Earlier this month, several consumer groups announced that heated plastic baby bottles leach bisphenol A “in amounts that were within the range shown to cause harm in animal studies.” Now a reader writes in to tell us that companies are already starting to respond to the issue with announcements that they’ll be releasing glass bottles in addition to plastic versions.
Whole Foods says that by Earth Day 2008 they will be eliminating plastic bags and instead offer only paper bags or reusable bags made from recycled plastic bottles for $0.99.
Some people would rather not take a plastic bag if they don’t need one, ourselves included, because a) enough with the plastic bags already b) it’s wasteful and bad for the planet to take plastic bags when you really blatantly don’t need or want them.
London Councils is considering either banning or placing a tax on plastic shopping bags to help curb landfill waste. They say London is “facing a landfill problem because Londoners annually use 1.6 billion bags, which take 400 years to decompose.”
As you get them, shove bags in the top hole; as you need them, pull them out of the bottom hole. (I fit 15 medium-sized bags in my bottle.) Having the plastic bags at hand-my keeper will be hanging by my back door-should encourage reusing them. Plus, they look a lot neater packed in that bottle.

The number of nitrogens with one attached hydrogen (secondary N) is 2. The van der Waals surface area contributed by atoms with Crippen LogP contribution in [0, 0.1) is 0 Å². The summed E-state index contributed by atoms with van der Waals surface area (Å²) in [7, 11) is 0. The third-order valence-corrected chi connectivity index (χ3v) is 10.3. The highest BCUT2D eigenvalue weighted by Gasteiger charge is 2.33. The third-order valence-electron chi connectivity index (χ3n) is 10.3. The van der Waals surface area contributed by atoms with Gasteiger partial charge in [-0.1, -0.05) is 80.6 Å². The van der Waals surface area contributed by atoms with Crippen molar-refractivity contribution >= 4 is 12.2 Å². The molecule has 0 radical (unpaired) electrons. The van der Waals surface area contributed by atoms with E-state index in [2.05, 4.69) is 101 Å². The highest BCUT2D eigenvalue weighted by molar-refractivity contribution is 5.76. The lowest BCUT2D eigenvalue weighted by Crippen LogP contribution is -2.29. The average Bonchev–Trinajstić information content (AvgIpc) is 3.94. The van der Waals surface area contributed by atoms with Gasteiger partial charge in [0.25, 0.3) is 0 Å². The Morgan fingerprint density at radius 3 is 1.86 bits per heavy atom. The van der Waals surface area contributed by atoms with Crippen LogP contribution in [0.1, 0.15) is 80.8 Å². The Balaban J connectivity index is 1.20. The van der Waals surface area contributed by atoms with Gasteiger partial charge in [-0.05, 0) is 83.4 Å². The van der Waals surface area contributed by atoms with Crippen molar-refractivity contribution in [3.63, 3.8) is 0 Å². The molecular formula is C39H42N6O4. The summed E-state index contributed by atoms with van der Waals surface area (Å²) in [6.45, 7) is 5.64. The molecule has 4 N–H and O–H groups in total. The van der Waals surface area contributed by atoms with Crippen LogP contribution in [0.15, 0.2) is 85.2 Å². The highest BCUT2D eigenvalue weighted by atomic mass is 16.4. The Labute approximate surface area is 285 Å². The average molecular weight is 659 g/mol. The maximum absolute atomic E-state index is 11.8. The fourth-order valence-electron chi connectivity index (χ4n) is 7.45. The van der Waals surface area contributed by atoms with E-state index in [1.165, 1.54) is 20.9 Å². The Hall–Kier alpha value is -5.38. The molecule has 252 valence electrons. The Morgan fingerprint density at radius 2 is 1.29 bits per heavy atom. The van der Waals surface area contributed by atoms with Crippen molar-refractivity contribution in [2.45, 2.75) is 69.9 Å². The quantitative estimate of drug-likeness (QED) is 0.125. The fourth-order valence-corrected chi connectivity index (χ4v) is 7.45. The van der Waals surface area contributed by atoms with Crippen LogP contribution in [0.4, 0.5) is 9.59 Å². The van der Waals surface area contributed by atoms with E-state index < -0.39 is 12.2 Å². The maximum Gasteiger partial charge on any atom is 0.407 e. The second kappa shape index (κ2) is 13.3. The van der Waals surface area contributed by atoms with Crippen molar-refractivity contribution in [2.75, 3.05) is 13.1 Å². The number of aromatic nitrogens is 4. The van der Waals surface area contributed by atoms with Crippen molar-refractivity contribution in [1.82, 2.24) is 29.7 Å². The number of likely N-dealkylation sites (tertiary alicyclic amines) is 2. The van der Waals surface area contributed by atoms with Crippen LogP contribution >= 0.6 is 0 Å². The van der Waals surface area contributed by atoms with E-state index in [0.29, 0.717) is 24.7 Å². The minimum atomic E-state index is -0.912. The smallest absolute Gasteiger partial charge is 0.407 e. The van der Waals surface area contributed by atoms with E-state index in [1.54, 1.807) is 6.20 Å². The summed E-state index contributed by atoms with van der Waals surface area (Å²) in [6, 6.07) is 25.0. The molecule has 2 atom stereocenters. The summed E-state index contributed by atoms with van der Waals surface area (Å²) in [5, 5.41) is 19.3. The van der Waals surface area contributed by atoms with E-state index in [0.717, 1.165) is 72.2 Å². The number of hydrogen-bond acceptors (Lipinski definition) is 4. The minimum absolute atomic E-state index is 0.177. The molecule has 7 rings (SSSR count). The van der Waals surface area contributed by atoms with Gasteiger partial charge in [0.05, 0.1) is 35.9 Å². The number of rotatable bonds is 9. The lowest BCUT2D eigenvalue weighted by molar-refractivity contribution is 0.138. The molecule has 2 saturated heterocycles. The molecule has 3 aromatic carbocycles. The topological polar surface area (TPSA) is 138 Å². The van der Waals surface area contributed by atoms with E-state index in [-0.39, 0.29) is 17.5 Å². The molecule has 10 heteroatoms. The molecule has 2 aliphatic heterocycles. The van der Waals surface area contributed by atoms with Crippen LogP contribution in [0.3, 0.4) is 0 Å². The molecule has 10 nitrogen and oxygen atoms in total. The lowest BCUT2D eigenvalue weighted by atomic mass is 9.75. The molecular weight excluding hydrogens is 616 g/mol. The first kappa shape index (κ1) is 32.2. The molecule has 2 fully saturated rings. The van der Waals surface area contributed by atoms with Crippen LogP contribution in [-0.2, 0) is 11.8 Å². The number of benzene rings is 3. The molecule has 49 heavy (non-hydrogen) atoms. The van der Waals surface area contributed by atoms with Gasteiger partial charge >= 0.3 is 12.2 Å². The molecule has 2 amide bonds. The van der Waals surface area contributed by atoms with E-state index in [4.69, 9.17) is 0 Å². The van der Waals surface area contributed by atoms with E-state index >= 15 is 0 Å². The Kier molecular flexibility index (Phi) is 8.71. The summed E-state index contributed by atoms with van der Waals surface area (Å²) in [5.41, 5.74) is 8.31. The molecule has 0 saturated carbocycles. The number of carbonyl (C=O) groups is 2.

Nifty! We think we’ll put ours under the bathroom sink because we use our Target bags as bathroom garbage bags. —MEGHANN MARCO
San Francisco’s Board of Supervisors voted 10-1 to ban the use of non-biodegradable plastic bags; supermarkets across the city will retrain their employees to ask: paper or biodegradable plastic?
The Plastic Bag Reduction Ordinance, written by Supervisor Ross Mirkarimi and Co., sponsored by six other supervisors, gives major supermarket chains with more than $2 million in annual sales six months to make the switch to biodegradable bags. Pharmacies and retailers with at least five locations have one year. Violators face fines of up to $500.
Supermarkets have let economics guide their choice between paper and plastic. Paper bags cost four cents, while plastic bags cost a penny. The largest San Francisco supermarket hands out 125 million plastic bags each year.
Kraft, like many food makers, often walks a fine line with its marketing, testing the limits of federal labeling regulations that are often vague or confusing.